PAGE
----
The trial, which CIRM supported with a $25 million loan, stopped not because of any problem with the cells, but because the company had decided to focus on other disease areas. The company repaid their loan with interest.
Now, a newly formed company called Asterias Biotherapeutics Inc has closed a deal to purchase the embryonic stem cell assets and the rights to use a handful of cell lines. Asterias is led by Thomas Okarma, who was CEO at Geron through the development and launch of their spinal cord injury trial. He left the company in February of 2011, before the trial was stopped. Asterias is a subsidiary of BioTime, which is run by Michael West, one of the original founders of Geron.
Ron Leuty at the San Francisco Business Times wrote about the new company’s plans:
Asterias will receive four cell lines, including the neurology line used for the spinal cord trial. BioTime/Asterias said in a press release Tuesday that the line could be focused on multiple sclerosis and stroke.The company hasn’t talked about whether they would consider re-opening the spinal cord injury trial, which had enrolled five patients when it stopped.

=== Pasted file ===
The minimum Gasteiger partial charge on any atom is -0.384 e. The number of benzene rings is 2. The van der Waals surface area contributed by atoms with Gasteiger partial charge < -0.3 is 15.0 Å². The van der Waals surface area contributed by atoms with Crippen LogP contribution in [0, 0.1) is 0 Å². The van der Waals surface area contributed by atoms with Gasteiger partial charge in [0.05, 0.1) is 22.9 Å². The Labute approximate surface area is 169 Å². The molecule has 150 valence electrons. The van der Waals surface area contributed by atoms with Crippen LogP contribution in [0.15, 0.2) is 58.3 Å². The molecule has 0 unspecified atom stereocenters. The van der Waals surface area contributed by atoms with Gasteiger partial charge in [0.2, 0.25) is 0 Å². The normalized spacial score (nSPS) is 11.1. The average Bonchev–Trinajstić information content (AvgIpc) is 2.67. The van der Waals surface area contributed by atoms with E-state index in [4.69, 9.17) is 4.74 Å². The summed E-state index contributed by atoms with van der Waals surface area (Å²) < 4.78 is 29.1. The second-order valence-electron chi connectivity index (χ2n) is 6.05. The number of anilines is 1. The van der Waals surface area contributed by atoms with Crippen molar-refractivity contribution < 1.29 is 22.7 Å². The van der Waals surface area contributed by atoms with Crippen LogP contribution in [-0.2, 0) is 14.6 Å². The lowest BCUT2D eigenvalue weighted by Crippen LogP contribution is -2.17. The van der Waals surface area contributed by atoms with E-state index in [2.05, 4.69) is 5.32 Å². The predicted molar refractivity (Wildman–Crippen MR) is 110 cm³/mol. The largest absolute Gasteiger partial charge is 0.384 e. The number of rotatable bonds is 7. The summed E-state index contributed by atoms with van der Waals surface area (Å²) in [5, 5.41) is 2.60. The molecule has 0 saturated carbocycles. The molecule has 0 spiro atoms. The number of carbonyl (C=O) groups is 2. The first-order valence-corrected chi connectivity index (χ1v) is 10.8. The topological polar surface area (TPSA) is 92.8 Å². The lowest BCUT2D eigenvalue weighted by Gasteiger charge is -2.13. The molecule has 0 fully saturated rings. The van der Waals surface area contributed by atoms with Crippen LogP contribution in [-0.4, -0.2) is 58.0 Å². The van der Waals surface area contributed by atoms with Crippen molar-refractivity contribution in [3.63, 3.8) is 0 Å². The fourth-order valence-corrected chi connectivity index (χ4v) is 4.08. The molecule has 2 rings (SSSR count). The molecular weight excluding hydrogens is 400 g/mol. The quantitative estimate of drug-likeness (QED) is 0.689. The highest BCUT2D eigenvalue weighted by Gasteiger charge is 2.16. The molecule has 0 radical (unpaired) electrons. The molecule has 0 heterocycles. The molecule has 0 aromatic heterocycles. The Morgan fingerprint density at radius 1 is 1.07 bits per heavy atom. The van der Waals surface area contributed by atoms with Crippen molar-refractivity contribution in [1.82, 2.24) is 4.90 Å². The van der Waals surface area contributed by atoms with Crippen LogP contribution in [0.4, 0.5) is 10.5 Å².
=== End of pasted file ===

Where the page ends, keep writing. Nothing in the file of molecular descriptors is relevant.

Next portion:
Other cell lines include cancer, include a cancer vaccine ready for a Phase II/III trial, an orthopedics line that may target regeneration of cartilage to address osteoarthritis and human embryonic stem cell-derived cardiomyocytes that could zero in on heart failure and heart attack.
I talked with the fifth participant in that trial, Katie Sharify, about how she made the decision to participate in the clinical trial. There’s also more information on our website about other spinal cord injury awards we fund.